Scouts in the News!

Volunteers at the Old Macomb Cemetery cleanup, left to right: Scoutmaster Sue Nolan, Gil Belles (MCHS), Jeffery Hutchins, Quintin Rossmiller, Brianna Drew, Jackson Matlak, Michael Dofing, Grayson Nolan, Thomas Engel, Matthew Lueck, John Lane, Colin Drew in front of Assistant Scoutmaster Steve Dofing, Corey Maisch, Sean Drew, Assistant Scoutmaster Dave Lueck, Timothy Vigezzi, Richard Engel, Assistant Scoutmaster John Drew, Evan Drew, Justin Rossmiller, and Assistant Scoutmaster John Vigezzi. 

Press Release
August 22, 2012
On a recent sunny and crisp weekend afternoon, the members of Boy Scout Troop #315 recruited friends and family members for a service project at the Old Macomb Cemetery on Wigwam Hollow Road.
The Old Macomb Cemetery is in the process of restoration, preservation, and beautification under the auspices of the McDonough County Historical Society (MCHS).
  The focus of this service project was identifying headstones that were leaning, or were partially or totally buried under earth and grass.
Fifteen members of Troop #315, chartered by Wesley United Methodist Church, plus a Girl Scout, dads, and Scout leaders learned about the citizens buried at this cemetery between 1830 and 1860. They located the markers for the veterans of the War of 1812, the Civil War, and the Black Hawk War. And they proceeded to uncover many headstones only partially visible above ground.
In addition to lifting and cleaning some of the markers, the volunteers poked and prodded the cemetery discovering markers totally buried.
Six markers were reset in place with correct procedures for excavation, hole preparation, and filling.
After two and one-half hours, the group could step back and take pride in considerable improvement in the condition of the headstones that got excavated, elevated, reset, and cleaned.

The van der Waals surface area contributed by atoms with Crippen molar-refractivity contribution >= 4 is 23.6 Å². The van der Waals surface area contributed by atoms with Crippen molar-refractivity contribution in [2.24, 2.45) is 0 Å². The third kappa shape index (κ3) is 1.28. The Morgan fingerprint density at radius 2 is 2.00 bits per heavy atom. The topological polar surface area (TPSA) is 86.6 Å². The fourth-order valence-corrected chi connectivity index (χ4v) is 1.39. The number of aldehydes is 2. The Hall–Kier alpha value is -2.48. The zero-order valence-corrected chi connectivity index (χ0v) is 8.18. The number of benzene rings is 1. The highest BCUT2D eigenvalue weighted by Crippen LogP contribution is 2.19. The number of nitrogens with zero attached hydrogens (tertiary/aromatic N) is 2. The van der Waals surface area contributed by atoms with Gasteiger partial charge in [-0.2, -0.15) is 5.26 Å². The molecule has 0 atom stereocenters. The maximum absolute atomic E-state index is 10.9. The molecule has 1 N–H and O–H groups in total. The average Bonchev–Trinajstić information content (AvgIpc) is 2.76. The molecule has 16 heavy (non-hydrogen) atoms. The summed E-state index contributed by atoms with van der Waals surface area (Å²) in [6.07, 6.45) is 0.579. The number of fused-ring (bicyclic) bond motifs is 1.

This is the second cemetery cleanup project initiated by Boy Scout Troop #315 under the leadership of Scoutmaster Sue Nolan.
The Boy Scout cleanup was in cooperation with the McDonough County Historical Society and its expanded cemetery restoration and preservation project at Old Macomb Cemetery.
Press Release
November 8, 2011
Tennessee Township  -  Gerald and Wayne White recently accepted a new sign for the White Cemetery donated  by the McDonough County Historical Society.
White Cemetery is located in Tennessee Township in McDonough County. It is an inactive cemetery founded in 1843 with approximately 60 graves interred from then to 1925.
There is one veteran of the Revolutionary War buried there, Thomas White who fought for independence. He was the first person buried in 1843.
This private cemetery has been on property in the hands of White’s descendants from the 1840s up to today.
In 1976, the McDonough County Bicentennial Commission, together with the local DAR, held a Revolutionary War Memorial service at the cemetery. A large medallion was set next to the government headstone for Thomas White. His is one of only four grave markers of veterans of the Revolutionary War in McDonough County.
Attending that ceremony in 1976, were four generations of Whites standing above four generations of Whites buried beneath.
Several days after the new sign was installed last month, members of Boy Scout Troop 315, chartered by the Wesley United Methodist Church of Macomb, attacked the weeds, brush, limbs, and branches and cleaned the cemetery down to its floor. 
In that process, they discovered quite a few headstones that had been totally covered with sod and grass. These young men restored a beautiful cemetery with a rich and fascinating history.
The cemetery sign project is supported by the McDonough County Genealogical Society and the McDonough County Historical Society.

Front page - McDonough County Voice, Thurs. Nov. 11, 2010

McDonough County Voice, March 31, 2010

Mcdonough County Choice, January 12th 2010, front page, page 2

McDonough County This Week, September 28th, 2009, page 10

McDonough County This Week, August 31, 2009

http://www.eaglepublications.com/thisweek/1251730090_10357.pdf - page 11

Aspiring Eagle Scout builds bridge


 
By Erin McCarthy
Blake Andrews, 16, of Macomb, sits on the 64-foot wooden walkway he built for his Eagle Scout Project.
By Erin McCarthy
Macomb Journal
Macomb, Ill. -

Young scouts attending Cub Scout Day Camp at Spring Lake have a new, safer route to the boat dock.

Blake Andrews, 16, of Macomb, recently completed his Eagle Scout project, which consisted of building a 64-foot wooden walkway across a muddy and overgrown section of a trail leading from the lodge at Camp Chicagama to the boat dock.

The prospective Eagle Scout was required to complete a project that would need roughly 100 man hours and serve the community.